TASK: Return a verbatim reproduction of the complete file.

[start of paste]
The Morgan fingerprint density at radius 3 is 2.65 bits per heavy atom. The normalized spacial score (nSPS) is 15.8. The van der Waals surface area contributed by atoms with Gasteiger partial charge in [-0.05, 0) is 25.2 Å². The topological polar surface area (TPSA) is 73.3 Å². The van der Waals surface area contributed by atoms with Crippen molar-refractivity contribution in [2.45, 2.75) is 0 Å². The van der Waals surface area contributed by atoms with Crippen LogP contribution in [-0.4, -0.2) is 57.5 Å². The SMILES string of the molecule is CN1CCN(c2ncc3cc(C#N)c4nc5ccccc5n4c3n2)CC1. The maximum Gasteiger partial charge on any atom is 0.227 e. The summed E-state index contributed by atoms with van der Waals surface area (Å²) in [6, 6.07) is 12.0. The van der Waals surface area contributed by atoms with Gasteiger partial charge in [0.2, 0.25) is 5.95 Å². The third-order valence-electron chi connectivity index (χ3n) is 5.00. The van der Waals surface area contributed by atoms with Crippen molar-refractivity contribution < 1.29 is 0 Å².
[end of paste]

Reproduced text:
The Morgan fingerprint density at radius 3 is 2.65 bits per heavy atom. The normalized spacial score (nSPS) is 15.8. The van der Waals surface area contributed by atoms with Gasteiger partial charge in [-0.05, 0) is 25.2 Å². The topological polar surface area (TPSA) is 73.3 Å². The van der Waals surface area contributed by atoms with Crippen molar-refractivity contribution in [2.45, 2.75) is 0 Å². The van der Waals surface area contributed by atoms with Crippen LogP contribution in [-0.4, -0.2) is 57.5 Å². The SMILES string of the molecule is CN1CCN(c2ncc3cc(C#N)c4nc5ccccc5n4c3n2)CC1. The maximum Gasteiger partial charge on any atom is 0.227 e. The summed E-state index contributed by atoms with van der Waals surface area (Å²) in [6, 6.07) is 12.0. The van der Waals surface area contributed by atoms with Gasteiger partial charge in [0.2, 0.25) is 5.95 Å². The third-order valence-electron chi connectivity index (χ3n) is 5.00. The van der Waals surface area contributed by atoms with Crippen molar-refractivity contribution < 1.29 is 0 Å².